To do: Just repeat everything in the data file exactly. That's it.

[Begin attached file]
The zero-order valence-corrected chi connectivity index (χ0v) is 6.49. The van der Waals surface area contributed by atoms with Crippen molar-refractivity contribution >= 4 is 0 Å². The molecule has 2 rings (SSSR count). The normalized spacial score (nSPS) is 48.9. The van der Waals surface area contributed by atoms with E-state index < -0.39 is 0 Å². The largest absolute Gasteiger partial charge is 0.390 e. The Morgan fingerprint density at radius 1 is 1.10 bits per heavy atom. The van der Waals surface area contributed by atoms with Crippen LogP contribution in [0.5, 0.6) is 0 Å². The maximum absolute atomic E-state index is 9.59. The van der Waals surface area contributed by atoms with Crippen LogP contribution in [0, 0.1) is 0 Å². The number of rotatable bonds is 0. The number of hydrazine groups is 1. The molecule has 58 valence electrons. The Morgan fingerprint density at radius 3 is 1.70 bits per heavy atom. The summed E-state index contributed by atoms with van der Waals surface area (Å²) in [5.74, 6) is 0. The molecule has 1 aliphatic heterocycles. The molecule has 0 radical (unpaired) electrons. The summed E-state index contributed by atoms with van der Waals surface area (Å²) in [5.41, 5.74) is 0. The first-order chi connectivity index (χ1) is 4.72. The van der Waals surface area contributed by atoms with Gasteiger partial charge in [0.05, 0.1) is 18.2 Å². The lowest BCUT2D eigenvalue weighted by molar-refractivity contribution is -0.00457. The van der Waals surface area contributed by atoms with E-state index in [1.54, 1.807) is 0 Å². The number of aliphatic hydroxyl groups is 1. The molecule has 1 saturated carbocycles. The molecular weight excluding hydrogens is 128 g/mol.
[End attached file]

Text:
The zero-order valence-corrected chi connectivity index (χ0v) is 6.49. The van der Waals surface area contributed by atoms with Crippen molar-refractivity contribution >= 4 is 0 Å². The molecule has 2 rings (SSSR count). The normalized spacial score (nSPS) is 48.9. The van der Waals surface area contributed by atoms with E-state index < -0.39 is 0 Å². The largest absolute Gasteiger partial charge is 0.390 e. The Morgan fingerprint density at radius 1 is 1.10 bits per heavy atom. The van der Waals surface area contributed by atoms with Crippen LogP contribution in [0.5, 0.6) is 0 Å². The maximum absolute atomic E-state index is 9.59. The van der Waals surface area contributed by atoms with Crippen LogP contribution in [0, 0.1) is 0 Å². The number of rotatable bonds is 0. The number of hydrazine groups is 1. The molecule has 58 valence electrons. The Morgan fingerprint density at radius 3 is 1.70 bits per heavy atom. The summed E-state index contributed by atoms with van der Waals surface area (Å²) in [5.74, 6) is 0. The molecule has 1 aliphatic heterocycles. The molecule has 0 radical (unpaired) electrons. The summed E-state index contributed by atoms with van der Waals surface area (Å²) in [5.41, 5.74) is 0. The first-order chi connectivity index (χ1) is 4.72. The van der Waals surface area contributed by atoms with Gasteiger partial charge in [0.05, 0.1) is 18.2 Å². The lowest BCUT2D eigenvalue weighted by molar-refractivity contribution is -0.00457. The van der Waals surface area contributed by atoms with E-state index in [1.54, 1.807) is 0 Å². The number of aliphatic hydroxyl groups is 1. The molecule has 1 saturated carbocycles. The molecular weight excluding hydrogens is 128 g/mol.